Crude oil: Nigeria struggles to produce enough to sell




For the first time in three years, oil prices jumped to above $80 on Monday as the Organisation of Petroleum Exporting Countries (OPEC) and its allies announced that it would maintain its steady output increase by 400,000 barrels per day in November.

Data from Bloomberg shows, that the price of the Brent rose by 2.5 percent or $2.00 to sell at $81.28 per barrel, while the US West Texas Intermediate (WTI) moved up by 2.29 per cent or $1.74 to trade at $77.62 per barrel.

The rise in oil price is coming at a time Nigeria is struggling to meet its daily production.

Already, OPEC reports that between July, August, and September Nigeria recorded a shortfall of 130,000 barrels per day.

“Nigeria’s oil output dropped by 9.28 percent in Q3 2021 as average daily production dropped from 1.40 million barrels in June to 1.27 million barrels in August,” according to OPEC’s monthly oil market report.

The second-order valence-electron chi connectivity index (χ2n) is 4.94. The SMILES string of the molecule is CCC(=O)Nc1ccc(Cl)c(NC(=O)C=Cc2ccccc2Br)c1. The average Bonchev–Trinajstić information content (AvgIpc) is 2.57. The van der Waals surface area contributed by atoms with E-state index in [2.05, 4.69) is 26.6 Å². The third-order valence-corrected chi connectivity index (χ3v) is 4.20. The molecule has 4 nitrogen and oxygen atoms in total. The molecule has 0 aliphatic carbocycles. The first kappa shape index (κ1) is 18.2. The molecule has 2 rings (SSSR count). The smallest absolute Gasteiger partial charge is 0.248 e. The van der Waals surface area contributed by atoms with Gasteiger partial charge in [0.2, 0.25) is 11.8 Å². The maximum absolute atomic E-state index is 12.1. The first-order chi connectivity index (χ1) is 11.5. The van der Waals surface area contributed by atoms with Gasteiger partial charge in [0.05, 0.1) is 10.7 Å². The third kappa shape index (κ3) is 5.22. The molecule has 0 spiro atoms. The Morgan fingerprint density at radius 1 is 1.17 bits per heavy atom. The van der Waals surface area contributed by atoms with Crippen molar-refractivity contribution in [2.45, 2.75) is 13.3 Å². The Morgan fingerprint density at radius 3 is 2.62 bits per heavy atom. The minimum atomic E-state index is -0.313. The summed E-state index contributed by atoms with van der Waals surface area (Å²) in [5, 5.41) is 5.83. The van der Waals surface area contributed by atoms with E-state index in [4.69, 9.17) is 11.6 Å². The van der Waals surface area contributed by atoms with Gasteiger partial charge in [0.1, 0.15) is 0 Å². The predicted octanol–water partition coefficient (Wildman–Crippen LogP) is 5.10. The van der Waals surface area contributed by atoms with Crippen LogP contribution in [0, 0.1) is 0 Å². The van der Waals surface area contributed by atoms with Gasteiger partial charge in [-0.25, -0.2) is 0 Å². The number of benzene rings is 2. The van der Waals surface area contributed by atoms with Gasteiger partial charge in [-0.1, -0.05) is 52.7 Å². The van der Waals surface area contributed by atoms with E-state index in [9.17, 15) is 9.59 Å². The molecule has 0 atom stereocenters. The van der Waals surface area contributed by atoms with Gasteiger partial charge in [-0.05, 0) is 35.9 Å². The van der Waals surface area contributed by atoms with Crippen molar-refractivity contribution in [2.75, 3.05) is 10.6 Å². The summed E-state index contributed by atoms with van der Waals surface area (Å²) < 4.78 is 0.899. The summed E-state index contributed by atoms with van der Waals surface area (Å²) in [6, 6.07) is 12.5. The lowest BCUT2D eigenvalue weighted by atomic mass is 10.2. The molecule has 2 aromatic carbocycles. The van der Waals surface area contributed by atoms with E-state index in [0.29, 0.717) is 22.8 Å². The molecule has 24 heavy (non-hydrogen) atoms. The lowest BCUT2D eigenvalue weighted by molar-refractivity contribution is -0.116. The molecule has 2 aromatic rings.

Data showed that Nigeria crude for the month of August was 1.27 million bpd in August, down from 1.44 million bpd in July which was also lesser than the 1.54mbpd allowed.

NNPC oil production difficulty was quite highlighted in its August FAAC report in May, as it reported over 30 various disruptions from community clash, fire outbreaks among other operational breakdowns.

The breakdown resulted in a production loss of 4,187,500 barrels of oil, which could have generated at least $286.9 million which equates to about N118.2 billion at a N412 exchange rate.